Last night, I returned safely to my home after a trip to MN with my parents. On the way up to and back from my cousin's graduation, Mom, Dad and I took some short detours to see the sights along the way. Most probably think that Iowa doesn't have anything interesting to see, but now I know differently! (OK. Maybe these highlights aren't under the category of FASCINATING or MUST SEE stops, but they are interesting to ME and they helped break up the trip. We needed some breaks to stretch our legs.)
Outside of Nashua, IA... in the former settlement of Bradford, IA, we visited the Little Brown Church in the Vale. Here are some of the basic facts of the church building, the settlement of the town, and the song known by so many across our nation. (Excerpts from church brochure and web site.)
The first settlers came to the Bradford area in 1848 and with an abundant water supply and virgin timber, the town grew. By 1855 the first members of the Puritan-Congregational Church had begun holding meetings. By 1856, Bradford had 500 residents and was the first town in this part of Iowa (southeastern Iowa.)
A young music teacher named William Pitts was traveling by stagecoach from Wisconsin to Iowa to visit his future wife. While waiting for the stagecoach horses to be changed, he walked down Cedar Street and saw the empty lot where the church now stands. Of particular beauty, it was a wooded area in the valley formed by the Cedar River. Being a romantic young man, the thought came to him of what a charming setting the spot would make for a church meeting place. Returning home, he wrote the poem “Church in the Wildwood,” and later set it to music. He put it away in a drawer and forgot it.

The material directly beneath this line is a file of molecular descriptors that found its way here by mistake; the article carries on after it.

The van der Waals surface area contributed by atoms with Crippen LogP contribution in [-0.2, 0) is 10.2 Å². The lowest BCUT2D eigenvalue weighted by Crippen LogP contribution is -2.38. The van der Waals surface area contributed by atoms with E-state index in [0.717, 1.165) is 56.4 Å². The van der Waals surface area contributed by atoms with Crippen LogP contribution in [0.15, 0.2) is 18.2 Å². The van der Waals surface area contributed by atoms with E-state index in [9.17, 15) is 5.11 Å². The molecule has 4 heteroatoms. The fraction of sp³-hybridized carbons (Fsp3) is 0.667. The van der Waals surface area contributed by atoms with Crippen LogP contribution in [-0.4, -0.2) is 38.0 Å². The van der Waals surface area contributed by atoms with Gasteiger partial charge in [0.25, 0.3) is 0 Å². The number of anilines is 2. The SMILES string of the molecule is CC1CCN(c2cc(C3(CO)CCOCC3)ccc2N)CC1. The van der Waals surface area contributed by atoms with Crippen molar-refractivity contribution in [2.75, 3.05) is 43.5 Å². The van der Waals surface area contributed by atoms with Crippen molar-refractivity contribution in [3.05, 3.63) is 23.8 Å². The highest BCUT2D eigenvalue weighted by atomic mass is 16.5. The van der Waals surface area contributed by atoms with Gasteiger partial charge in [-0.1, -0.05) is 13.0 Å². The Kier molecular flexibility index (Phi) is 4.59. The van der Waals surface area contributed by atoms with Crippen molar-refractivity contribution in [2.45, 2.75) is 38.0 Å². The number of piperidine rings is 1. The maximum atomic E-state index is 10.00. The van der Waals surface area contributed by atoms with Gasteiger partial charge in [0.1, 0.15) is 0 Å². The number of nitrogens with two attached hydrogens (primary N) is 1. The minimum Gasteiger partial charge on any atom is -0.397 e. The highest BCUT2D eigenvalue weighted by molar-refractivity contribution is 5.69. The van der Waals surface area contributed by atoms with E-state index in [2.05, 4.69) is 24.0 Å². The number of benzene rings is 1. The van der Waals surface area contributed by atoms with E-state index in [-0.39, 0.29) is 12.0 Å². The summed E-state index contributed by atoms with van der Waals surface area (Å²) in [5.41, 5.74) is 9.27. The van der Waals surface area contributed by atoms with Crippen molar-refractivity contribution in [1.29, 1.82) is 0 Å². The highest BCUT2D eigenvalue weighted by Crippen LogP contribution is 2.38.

Meanwhile, church members grew tired of meeting in places such as the lawyer’s office, abandoned stores and parishioners’ homes. They began making plans to build a church. A family in the parish gave them the property. When Rev. Nutting arrived, talk of building became serious. Limestone was quarried and by 1860 the foundation was laid. The Civil War slowed the work, but when one family gave trees and another donated the sawing of the lumber, the work never really ceased. By 1862 the building was enclosed and not a penny had been spent. When it came time to paint the building, the cheapest paint to be found was Ohio Mineral Paint, which would protect the wood but which was unhappily brown. With help from friends in the east, the building was finished, complete with bell, in 1864.
Mr. Pitts had married and was living in Wisconsin. In 1862, the couple moved to Fredericksburg IA to be near her elderly parents, and Mr. Pitts was hired to teach singing class at the Bradford Academy. Imagine his surprise when he saw a little brown church nestled in the very trees where he had stood some years before. He went home, found the song, and taught it to his class who sang it at the dedication service of the church. Pitts had written a song for a church that wasn’t there. The congregation had painted their little church brown without ever hearing of the song.